Facebook shut down Robinhood Stock Traders — a popular stock trading group — prompting the group's founder Allen Tran to accuse "major institutions" of trying to silence the community. The social media platform alleged the group violated "adult sexual exploitation" rules — a claim denied by Tran.
Robinhood Stock Traders group comprised 157,000 members when Facebook disabled it on Wednesday. Tran received a notification, viewed by Reuters, that stated the group violated the company's policies on "adult sexual exploitation." Facebook did not elaborate on its reason.
Tran told Reuters that he never saw sexual content on the group, which is not associated with Robinhood stock trading app. "We were first on the picking tree to be cut off because we are on Facebook, not a free platform like Reddit," Tran said.
The 23-year-old also said some of the group members raked up tens of thousands of dollars in recent trades after members of Reddit's WallStreetBets began trading GamesStop's stocks impacting hedge funds.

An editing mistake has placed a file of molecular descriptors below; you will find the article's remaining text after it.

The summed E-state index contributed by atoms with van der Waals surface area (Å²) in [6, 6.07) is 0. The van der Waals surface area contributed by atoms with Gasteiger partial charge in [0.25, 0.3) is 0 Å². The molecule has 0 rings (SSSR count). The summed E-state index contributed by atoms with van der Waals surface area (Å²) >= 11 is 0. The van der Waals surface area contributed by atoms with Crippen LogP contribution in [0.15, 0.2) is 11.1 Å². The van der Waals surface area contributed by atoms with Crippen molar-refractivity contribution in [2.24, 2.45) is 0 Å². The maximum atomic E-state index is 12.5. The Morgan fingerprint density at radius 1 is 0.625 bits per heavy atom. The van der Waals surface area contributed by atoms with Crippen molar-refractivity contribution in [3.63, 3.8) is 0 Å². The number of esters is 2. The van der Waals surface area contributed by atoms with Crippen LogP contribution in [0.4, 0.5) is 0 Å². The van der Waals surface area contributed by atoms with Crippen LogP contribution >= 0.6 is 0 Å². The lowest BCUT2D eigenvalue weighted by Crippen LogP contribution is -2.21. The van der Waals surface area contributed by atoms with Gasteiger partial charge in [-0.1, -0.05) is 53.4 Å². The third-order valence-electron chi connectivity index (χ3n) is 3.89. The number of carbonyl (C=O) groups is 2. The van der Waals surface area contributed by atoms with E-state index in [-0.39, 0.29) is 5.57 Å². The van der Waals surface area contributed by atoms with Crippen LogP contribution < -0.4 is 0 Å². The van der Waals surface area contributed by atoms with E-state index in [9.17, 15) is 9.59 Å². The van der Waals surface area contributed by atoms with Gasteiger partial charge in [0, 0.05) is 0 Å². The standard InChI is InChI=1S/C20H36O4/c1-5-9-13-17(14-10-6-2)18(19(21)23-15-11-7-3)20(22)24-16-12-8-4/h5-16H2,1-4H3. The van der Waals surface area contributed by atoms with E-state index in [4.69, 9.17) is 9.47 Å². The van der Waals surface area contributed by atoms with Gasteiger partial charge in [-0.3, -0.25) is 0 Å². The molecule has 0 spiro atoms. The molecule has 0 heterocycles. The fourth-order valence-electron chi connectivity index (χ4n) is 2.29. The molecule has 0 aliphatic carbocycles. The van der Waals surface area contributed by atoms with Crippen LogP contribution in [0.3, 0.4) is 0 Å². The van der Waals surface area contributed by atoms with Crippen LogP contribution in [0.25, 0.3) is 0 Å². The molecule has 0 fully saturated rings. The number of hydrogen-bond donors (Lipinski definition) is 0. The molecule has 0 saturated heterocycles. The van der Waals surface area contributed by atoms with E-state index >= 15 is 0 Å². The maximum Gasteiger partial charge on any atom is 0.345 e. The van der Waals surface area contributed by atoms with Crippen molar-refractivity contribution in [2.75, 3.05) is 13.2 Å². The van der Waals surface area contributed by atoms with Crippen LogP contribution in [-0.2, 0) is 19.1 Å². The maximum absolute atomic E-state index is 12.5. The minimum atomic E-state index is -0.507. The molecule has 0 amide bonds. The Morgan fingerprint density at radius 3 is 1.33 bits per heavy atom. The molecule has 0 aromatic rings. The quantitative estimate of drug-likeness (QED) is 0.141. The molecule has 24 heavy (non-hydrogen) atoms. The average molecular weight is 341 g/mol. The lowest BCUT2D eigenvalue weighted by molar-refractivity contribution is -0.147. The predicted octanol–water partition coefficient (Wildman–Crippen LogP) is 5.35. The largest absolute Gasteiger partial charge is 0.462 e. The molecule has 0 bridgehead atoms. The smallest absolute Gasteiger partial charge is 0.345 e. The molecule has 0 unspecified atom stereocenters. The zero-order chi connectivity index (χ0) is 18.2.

Tran, who also headed his investment group HaiKhuu Trading, wrote a Facebook post attacking the social media giant.
"The major institutions are attempting to silence our community. We are positively impacting people's lives and they are attacking our group because we are more powerful than them," he said in the post, adding that "there is power in masses."
This is not the first time Facebook banned the group. The social media platform temporarily banned Robinhood Stock Traders on Jan. 7 calling it a "dangerous organization." While the ban was lifted, Facebook did not explain what activity in the group amounted it to being a "dangerous organization."
The group's ban came after stock trading apps Robinhood and Webull halted the purchase of GameStop stock, along with those of AMC and Koss Corporation. This was done after Redditors rushed to buy GameStop stocks once it was discovered that hedge funds including Melvin Capital and Citron Research held short positions.
Short selling is a trading strategy, in which it is expected that prices of stocks will fall and the trader will benefit from the transaction. However, GameStop's stocks surged after social media users invested in the shares.
The Robinhood trading app justified its move to halt the purchases by calling it a "risk-management decision." However, at least one class-action lawsuit was filed against Robinhood for "manipulating the open market."